Location: Tropical Crops and Germplasm ResearchTitle: The inheritance of anthracnose (Colletotrichum sublineola) resistance response in sorghum differential lines QL3 and IS18760
|CRUET-BURGOS, CLARA - University Of Puerto Rico|
|Knoll, Joseph - Joe|
|STUTTS, LAUREN - University Of Florida|
|VERMERRIS, WILFRED - University Of Florida|
Submitted to: Scientific Reports
Publication Type: Peer Reviewed Journal
Publication Acceptance Date: 10/5/2021
Publication Date: 10/15/2021
Citation: Cuevas, H.E., Cruet-Burgos, C.M., Prom, L.K., Knoll, J.E., Stutts, L.R., Vermerris, W. 2021. The inheritance of anthracnose (Colletotrichum sublineola) resistance response in sorghum differential lines QL3 and IS18760. Scientific Reports. 11. Article 20525. https://doi.org/10.1038/s41598-021-99994-3.
Interpretive Summary: Anthracnose is one of the major sorghum diseases in tropical and subtropical regions. Multiple sorghum lines that exhibit variable resistance responses in the greenhouse have not been evaluated under field conditions in various environments. The anthracnose resistance response of two sorghum line QL3 and IS18760 was evaluated at four locations (Texas, Florida, Georgia and Puerto Rico) and in the greenhouse against eight pathotypes. Both lines were highly susceptible against field pathotypes from Florida and Georgia and moderately effective against field pathotypes from Puerto Rico and Texas. The evaluation of 223 recombinant inbred lines derived from both lines found that two genomic regions of 4.31 and 0.85 Mb on chromosome 4 and 8, respectively, were associated with the observed field resistance response. Greenhouse evaluation of a subset of 43 recombinant inbred lines found that 7.57 Mb region on chromosome 5 is associated with the greenhouse resistance response against one pathotype from Arkansas. This research demonstrated that field and greenhouse anthracnose resistance evaluation could lead to the identification of different genomic regions. The complementary results of both types of evaluation could be used to understand the inheritance and molecular mechanism underlying resistance responses.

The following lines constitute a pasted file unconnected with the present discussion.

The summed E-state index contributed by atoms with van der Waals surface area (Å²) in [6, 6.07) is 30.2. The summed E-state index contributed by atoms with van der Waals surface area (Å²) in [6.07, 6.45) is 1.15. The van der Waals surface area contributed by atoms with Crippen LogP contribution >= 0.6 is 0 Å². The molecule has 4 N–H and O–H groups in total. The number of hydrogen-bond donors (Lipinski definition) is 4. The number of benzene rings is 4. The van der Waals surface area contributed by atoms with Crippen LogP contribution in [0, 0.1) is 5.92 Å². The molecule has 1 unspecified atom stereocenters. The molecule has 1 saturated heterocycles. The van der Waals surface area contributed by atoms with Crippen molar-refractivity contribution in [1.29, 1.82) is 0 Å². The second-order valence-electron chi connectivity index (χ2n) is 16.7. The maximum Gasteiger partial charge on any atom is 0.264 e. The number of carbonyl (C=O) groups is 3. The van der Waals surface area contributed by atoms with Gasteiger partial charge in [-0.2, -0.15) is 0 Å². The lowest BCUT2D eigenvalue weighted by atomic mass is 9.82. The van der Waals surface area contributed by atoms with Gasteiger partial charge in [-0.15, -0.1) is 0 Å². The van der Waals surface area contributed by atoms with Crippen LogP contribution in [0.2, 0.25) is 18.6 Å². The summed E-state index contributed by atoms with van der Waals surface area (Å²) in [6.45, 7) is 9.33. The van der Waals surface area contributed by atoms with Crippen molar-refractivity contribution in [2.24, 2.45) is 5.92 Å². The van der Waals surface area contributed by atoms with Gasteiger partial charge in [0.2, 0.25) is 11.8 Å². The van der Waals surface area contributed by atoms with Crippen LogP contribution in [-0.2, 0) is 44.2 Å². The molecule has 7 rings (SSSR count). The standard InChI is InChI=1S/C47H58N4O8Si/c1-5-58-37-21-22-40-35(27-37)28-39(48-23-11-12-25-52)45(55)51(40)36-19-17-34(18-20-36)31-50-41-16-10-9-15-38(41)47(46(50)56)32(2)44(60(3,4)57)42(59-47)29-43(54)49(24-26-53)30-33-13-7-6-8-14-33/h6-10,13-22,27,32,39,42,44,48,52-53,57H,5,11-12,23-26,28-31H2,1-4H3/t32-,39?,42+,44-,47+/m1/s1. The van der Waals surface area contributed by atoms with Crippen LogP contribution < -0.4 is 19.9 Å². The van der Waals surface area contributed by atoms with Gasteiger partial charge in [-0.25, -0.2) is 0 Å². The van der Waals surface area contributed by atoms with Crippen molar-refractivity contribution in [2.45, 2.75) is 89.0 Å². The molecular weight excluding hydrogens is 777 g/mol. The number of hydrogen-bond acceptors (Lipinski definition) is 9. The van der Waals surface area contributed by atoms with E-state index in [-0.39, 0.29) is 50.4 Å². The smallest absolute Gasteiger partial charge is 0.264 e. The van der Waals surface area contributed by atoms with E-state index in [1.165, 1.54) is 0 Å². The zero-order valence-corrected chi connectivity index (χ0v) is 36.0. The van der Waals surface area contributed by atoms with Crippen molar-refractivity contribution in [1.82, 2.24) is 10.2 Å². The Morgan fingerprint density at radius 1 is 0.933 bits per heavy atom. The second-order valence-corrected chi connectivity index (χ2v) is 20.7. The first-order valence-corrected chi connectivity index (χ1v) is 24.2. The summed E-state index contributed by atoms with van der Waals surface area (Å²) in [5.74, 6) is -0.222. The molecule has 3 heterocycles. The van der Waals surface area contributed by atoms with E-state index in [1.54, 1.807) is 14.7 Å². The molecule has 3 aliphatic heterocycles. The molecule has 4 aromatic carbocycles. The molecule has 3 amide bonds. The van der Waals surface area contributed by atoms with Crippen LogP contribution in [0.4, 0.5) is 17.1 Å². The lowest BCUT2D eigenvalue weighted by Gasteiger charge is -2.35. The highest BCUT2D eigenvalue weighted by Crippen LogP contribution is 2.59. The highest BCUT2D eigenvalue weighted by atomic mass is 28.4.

Technical Abstract: Anthracnose caused by the fungal pathogen C. sublineola is an economically important constraint on worldwide sorghum production. The virulence of C. sublineola pathotypes is determined by their capacity to colonize a set of eighteen diverse sorghum lines that exhibit variable resistance responses (named anthracnose-differentials) in the greenhouse. Understanding the genetic basis of these different resistance sources is necessary for its inclusion into sorghum breeding programs. In this study, 223 recombinant inbred lines (RILs) derived from crossing anthracnose-differentials QL3 (96 RILs) and IS18760 (127 RILs) with the common susceptible parent PI609251 were evaluated at four field locations in the United States (Florida, Georgia, Texas, and Puerto Rico) for their anthracnose resistance response. Both RIL populations were highly susceptible to Florida and Georgia pathotypes, while in Puerto Rico and Texas were segregating for anthracnose resistance response. A genome scan using a composite linkage map of 982 single nucleotide polymorphisms (SNPs) detected two genomic regions of 4.31 and 0.85 Mb on chromosomes 4 and 8, respectively, that explain 10-27% of the phenotypic variation in Texas and Puerto Rico. A subset of 43 highly informative RILs selected based on recombination events were evaluated against nine anthracnose pathotypes in the greenhouse. A genome scan showed that the 7.57 Mb region at the distal end of the short arm of chromosome 5 is associated with the resistance response against one pathotype from Arkansas. Comparative analysis identified the genomic region on chromosome 4 overlaps with an anthracnose resistance locus identified in another anthracnose-differential line, SC414-12E, indicating this genomic region is of interest for introgression in susceptible sorghum germplasm. Candidate gene analysis identified an R-gene cluster in a locus on chromosome 5 with high similarity to another R-gene cluster on chromosome 9 previously identified to be associated with anthracnose resistance.